“By far,” he wrote, “the main difference that I have noticed is that people who don’t know I am transgendered treat me with much more respect: I can even complete a whole sentence without being interrupted by a man.”
Dr. Barres (pronounced BARE-ess) was born on Sept. 13, 1954, in West Orange, N.J., with the given name Barbara.
“I knew from a very young age — 5 or 6 — that I wanted to be a scientist, that there was something fun about it and I would enjoy doing it,” he told The New York Times in 2006. “I decided I would go to M.I.T. when I was 12 or 13.”
Barbara did indeed go to the Massachusetts Institute of Technology on a scholarship, graduating in 1976 with a degree in life science, then moving on to Dartmouth Medical School and receiving an M.D. there in 1979.
Dr. Barres became interested in the degeneration of brain function during an internship and residency at Cornell and returned to school to study it, this time at Harvard Medical School, receiving a Ph.D in neurobiology there in 1990.
A postdoctoral fellowship took Dr. Barres to University College London and the lab of Dr. Martin Raff, who was studying glia, the cells in the human brain that are not nerve cells. Dr. Barres went to Stanford in 1993, taking his interest in glia with him. In 2008 he became chairman of the neurobiology department.
“Ben pioneered the idea that glia play a central role in sculpting the wiring diagram of our brain and are integral for maintaining circuit function throughout our lives,” said Thomas Clandinin, a professor of neurobiology at Stanford who assumed the chairmanship in April 2016 when Dr. Barres’s cancer was diagnosed. “People had thought glia were mere passive participants in maintaining neural function. Ben’s own work and that of his trainees transformed this view entirely.”
Dr. Barres and researchers working with him studied the three types of glial cells and their role in proper neonatal brain development, as well as the possibility that inflamed glia are a cause of neurodegenerative disorders. Stanford said Dr. Barres published 167 peer-reviewed papers in his career.
To many, though, just as important as his research was his willingness to speak out on sexism and related issues. He called for more day-care support for women in the sciences who also wanted families. He criticized tenure systems that seemed weighted against women. He was furious at male colleagues who bragged about having sex with their female students.
But he also faulted women for being part of some of these problems — particularly women who succeeded despite the obstacles and then acted to protect their hard-won turf.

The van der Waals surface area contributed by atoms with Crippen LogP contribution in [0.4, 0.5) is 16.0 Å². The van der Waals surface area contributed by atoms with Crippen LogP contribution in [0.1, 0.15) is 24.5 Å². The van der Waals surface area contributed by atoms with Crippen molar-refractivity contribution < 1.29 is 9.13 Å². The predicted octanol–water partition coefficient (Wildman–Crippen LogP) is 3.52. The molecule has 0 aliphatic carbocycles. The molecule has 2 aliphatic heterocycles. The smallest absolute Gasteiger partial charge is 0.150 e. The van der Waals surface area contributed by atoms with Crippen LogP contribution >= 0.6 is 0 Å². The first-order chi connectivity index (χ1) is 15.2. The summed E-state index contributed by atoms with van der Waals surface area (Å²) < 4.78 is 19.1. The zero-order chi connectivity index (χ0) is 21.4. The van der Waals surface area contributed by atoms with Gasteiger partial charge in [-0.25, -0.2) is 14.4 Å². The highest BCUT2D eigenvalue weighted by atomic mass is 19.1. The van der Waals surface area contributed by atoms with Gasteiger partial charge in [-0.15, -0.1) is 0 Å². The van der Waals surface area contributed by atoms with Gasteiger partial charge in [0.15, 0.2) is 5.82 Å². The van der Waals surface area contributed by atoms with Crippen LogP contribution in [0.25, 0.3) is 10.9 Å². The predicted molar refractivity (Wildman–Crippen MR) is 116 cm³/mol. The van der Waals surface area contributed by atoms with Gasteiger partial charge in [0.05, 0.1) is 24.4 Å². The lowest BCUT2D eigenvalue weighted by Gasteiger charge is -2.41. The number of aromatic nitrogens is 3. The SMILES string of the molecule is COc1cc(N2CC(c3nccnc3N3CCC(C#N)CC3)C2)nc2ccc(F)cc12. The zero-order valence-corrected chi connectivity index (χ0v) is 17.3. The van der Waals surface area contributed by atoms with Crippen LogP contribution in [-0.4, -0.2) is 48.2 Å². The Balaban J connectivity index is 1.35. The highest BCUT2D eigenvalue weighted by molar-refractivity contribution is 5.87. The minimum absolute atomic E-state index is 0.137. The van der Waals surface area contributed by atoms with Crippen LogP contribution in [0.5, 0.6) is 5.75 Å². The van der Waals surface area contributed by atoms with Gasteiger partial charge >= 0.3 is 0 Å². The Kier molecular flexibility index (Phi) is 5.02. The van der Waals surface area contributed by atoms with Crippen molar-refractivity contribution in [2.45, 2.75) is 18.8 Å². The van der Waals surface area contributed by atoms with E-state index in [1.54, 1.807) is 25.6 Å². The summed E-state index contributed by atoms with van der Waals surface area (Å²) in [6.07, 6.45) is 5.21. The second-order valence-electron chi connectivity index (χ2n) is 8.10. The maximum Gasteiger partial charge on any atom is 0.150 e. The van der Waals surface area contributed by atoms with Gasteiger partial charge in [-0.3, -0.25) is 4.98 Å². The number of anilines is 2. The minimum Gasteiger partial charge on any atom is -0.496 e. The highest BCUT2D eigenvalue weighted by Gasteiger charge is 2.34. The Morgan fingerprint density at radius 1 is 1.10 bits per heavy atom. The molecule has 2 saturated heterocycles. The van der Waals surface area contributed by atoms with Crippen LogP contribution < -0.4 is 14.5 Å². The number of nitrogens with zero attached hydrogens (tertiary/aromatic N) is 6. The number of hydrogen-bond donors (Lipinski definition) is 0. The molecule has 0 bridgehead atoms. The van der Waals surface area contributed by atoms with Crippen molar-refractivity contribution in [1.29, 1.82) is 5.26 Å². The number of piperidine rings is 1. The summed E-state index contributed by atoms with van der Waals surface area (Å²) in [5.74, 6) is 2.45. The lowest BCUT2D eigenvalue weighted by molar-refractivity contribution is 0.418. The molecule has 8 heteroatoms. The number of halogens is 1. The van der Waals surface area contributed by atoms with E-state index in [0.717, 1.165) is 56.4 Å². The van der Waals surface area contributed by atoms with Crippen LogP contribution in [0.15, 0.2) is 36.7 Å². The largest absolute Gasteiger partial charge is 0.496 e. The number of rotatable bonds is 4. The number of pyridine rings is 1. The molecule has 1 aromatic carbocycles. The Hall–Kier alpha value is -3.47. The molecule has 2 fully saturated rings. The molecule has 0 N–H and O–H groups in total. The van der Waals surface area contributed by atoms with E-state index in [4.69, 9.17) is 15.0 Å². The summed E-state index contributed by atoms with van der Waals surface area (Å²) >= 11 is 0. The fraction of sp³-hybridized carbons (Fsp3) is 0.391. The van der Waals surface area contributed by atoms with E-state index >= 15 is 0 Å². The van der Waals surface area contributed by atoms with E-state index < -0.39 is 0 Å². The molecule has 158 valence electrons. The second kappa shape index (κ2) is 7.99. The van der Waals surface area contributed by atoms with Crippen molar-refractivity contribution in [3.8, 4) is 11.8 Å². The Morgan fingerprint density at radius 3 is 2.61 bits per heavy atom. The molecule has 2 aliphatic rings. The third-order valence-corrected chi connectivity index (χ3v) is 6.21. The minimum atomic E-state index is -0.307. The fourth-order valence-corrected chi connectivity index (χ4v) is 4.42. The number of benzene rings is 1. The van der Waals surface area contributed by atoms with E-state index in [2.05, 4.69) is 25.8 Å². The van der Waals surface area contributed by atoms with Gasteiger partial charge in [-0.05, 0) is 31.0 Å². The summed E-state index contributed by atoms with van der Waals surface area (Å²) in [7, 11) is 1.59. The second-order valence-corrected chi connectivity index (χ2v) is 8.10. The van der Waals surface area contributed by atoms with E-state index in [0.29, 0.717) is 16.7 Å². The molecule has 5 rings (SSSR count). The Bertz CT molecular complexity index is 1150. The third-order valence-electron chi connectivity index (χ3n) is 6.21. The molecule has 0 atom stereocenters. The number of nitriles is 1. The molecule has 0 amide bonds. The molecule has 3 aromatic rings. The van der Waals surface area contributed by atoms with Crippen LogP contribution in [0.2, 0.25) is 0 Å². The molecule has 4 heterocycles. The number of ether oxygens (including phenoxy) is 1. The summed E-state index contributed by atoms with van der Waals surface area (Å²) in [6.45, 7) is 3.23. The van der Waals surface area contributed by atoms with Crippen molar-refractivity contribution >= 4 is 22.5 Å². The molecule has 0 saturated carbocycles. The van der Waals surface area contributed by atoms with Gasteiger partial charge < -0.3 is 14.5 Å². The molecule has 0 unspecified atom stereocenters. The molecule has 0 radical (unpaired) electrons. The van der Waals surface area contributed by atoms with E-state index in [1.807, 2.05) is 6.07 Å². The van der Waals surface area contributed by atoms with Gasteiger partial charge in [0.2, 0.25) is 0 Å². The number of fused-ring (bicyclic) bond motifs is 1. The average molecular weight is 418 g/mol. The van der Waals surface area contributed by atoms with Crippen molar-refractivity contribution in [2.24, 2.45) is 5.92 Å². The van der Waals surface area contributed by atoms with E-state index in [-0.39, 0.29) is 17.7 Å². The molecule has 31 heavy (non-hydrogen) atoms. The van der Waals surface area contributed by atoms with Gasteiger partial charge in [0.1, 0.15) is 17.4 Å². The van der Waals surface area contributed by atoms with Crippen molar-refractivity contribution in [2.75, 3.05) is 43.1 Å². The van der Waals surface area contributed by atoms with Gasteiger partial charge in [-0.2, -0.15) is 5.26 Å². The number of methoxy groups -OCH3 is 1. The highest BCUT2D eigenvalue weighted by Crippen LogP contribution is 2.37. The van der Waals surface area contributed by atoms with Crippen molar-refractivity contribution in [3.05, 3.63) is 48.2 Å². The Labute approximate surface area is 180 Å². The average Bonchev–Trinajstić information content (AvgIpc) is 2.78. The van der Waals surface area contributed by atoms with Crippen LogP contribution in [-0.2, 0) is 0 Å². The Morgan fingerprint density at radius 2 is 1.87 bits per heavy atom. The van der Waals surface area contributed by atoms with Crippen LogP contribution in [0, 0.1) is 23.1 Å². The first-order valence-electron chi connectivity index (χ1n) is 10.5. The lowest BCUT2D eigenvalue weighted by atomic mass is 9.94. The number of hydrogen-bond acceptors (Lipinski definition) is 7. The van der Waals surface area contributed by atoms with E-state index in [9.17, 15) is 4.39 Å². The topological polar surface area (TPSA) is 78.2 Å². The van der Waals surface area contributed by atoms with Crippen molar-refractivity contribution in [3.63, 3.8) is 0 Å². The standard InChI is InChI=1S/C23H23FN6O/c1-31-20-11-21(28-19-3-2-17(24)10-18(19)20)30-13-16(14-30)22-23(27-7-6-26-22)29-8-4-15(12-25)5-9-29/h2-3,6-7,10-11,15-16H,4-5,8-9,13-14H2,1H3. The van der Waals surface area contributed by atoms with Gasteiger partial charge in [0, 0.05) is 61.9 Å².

“Accomplished women who manage to make it to the top may ‘pull up the ladder behind them,’ ” he wrote in the Nature article, “perversely believing that if other women are less successful, then one’s own success seems even greater.”
His objections to the innate-differences arguments brought him criticism, with some arguing that he was trying to stifle unfashionable ideas in a way contrary to the academic tradition of open discussion. He disagreed sharply.
“When faculty tell their students that they are innately inferior based on race, religion, gender or sexual orientation,” he wrote, “they are crossing a line that should not be crossed — the line that divides free speech from verbal violence.”
He did not disagree that there are differences between male and female brains, but did object to the interpretation.
“People are still arguing over whether there are cognitive differences between men and women,” he told The Times. “If they exist, it’s not clear they are innate, and if they are innate, it’s not clear they are relevant.”
Or, as he put it in a 2015 letter to The Times prompted by an article about Caitlyn Jenner, “The question is not whether male or female brains are different, but why society insists on labeling male brains as better.”
Stanford did not have information on Dr. Barres’s survivors.
To convey that the playing field is often not level for women pursuing careers in math and science, Dr. Barres would sometimes recount an incident from his college days, when he was still Barbara.
“An M.I.T. professor accused me of cheating on this test,” he told The Times. “I was the only one in the class who solved a particular problem, and he said my boyfriend must have solved it for me. One, I did not have a boyfriend. And two, I solved it myself, goddamn it!”